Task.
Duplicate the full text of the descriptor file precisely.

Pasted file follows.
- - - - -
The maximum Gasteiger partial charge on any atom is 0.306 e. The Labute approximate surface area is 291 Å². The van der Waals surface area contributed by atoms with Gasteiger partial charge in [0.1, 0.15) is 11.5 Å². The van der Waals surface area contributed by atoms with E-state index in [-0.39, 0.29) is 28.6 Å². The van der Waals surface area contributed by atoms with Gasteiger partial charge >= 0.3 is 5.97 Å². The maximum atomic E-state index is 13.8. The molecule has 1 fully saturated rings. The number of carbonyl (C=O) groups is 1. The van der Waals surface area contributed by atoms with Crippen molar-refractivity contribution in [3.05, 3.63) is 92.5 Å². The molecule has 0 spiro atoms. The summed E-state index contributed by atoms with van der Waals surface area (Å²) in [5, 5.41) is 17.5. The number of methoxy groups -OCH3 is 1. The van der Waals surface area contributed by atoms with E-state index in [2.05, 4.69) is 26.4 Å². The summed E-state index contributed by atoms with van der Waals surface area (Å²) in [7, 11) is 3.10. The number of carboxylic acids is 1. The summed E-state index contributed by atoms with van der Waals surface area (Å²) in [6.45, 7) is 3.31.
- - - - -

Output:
The maximum Gasteiger partial charge on any atom is 0.306 e. The Labute approximate surface area is 291 Å². The van der Waals surface area contributed by atoms with Gasteiger partial charge in [0.1, 0.15) is 11.5 Å². The van der Waals surface area contributed by atoms with E-state index in [-0.39, 0.29) is 28.6 Å². The van der Waals surface area contributed by atoms with Gasteiger partial charge >= 0.3 is 5.97 Å². The maximum atomic E-state index is 13.8. The molecule has 1 fully saturated rings. The number of carbonyl (C=O) groups is 1. The van der Waals surface area contributed by atoms with Crippen molar-refractivity contribution in [3.05, 3.63) is 92.5 Å². The molecule has 0 spiro atoms. The summed E-state index contributed by atoms with van der Waals surface area (Å²) in [5, 5.41) is 17.5. The number of methoxy groups -OCH3 is 1. The van der Waals surface area contributed by atoms with E-state index in [2.05, 4.69) is 26.4 Å². The summed E-state index contributed by atoms with van der Waals surface area (Å²) in [7, 11) is 3.10. The number of carboxylic acids is 1. The summed E-state index contributed by atoms with van der Waals surface area (Å²) in [6.45, 7) is 3.31.